He heard the Banshees singing
weeks before she died.
Each night their cold blue keening
stained his dreams, or in the day time
one of their discordant notes
would find him, get lodged in his body
like a trapped wasp, somewhere
between his heart and his brain.
I tried to diffuse their mournful racket,
trained myself to coo like a wood pigeon,
breathe, like yeast expanding in proving dough,
whisper, like the soft crackle of crocus shoots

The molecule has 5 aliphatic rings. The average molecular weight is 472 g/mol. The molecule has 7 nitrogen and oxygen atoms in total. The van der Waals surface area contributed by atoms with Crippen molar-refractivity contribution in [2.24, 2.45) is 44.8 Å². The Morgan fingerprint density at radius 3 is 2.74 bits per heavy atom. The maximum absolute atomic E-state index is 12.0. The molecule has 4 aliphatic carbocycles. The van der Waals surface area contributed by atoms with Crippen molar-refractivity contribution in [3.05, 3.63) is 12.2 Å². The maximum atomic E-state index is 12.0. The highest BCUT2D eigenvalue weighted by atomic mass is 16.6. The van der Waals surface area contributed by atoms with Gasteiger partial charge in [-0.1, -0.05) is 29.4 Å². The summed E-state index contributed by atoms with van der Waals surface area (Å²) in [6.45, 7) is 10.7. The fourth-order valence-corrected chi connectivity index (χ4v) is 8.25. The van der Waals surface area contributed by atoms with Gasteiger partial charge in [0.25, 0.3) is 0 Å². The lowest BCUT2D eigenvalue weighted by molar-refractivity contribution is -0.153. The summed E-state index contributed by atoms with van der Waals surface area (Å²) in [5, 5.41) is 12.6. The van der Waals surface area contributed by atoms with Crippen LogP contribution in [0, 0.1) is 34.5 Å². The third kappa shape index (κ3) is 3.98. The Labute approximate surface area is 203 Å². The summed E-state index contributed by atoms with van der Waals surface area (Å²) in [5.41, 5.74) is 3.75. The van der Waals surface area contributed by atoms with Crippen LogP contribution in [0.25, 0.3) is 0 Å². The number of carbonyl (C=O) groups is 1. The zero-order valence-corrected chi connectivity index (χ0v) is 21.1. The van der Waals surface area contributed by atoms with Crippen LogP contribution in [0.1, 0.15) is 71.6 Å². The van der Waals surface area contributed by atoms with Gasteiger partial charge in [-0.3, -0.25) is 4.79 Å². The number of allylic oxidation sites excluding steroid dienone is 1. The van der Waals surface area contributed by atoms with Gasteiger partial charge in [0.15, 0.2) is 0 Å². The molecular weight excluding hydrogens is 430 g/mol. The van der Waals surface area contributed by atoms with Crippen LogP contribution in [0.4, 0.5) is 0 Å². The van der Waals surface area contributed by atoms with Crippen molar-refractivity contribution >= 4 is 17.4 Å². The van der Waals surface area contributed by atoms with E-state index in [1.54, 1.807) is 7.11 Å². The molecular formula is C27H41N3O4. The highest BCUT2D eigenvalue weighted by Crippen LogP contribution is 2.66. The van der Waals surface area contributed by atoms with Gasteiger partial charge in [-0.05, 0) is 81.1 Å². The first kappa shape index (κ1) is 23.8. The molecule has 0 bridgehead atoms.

pushing through the crust of a bulb.
I asked the wind to sing something gentle,
told the moon to hum as it nosed its way
through the dark, worked hard to raise
the volume of our bodies as we loved:
our hearts thumping, our blood roaring,
our bones colliding.
But on that day I had no song strong enough
to hold them back. They came wailing,
whey-faced, raw-eyed, stood at the end of the bed
and sung him the long, demented opera
of her death.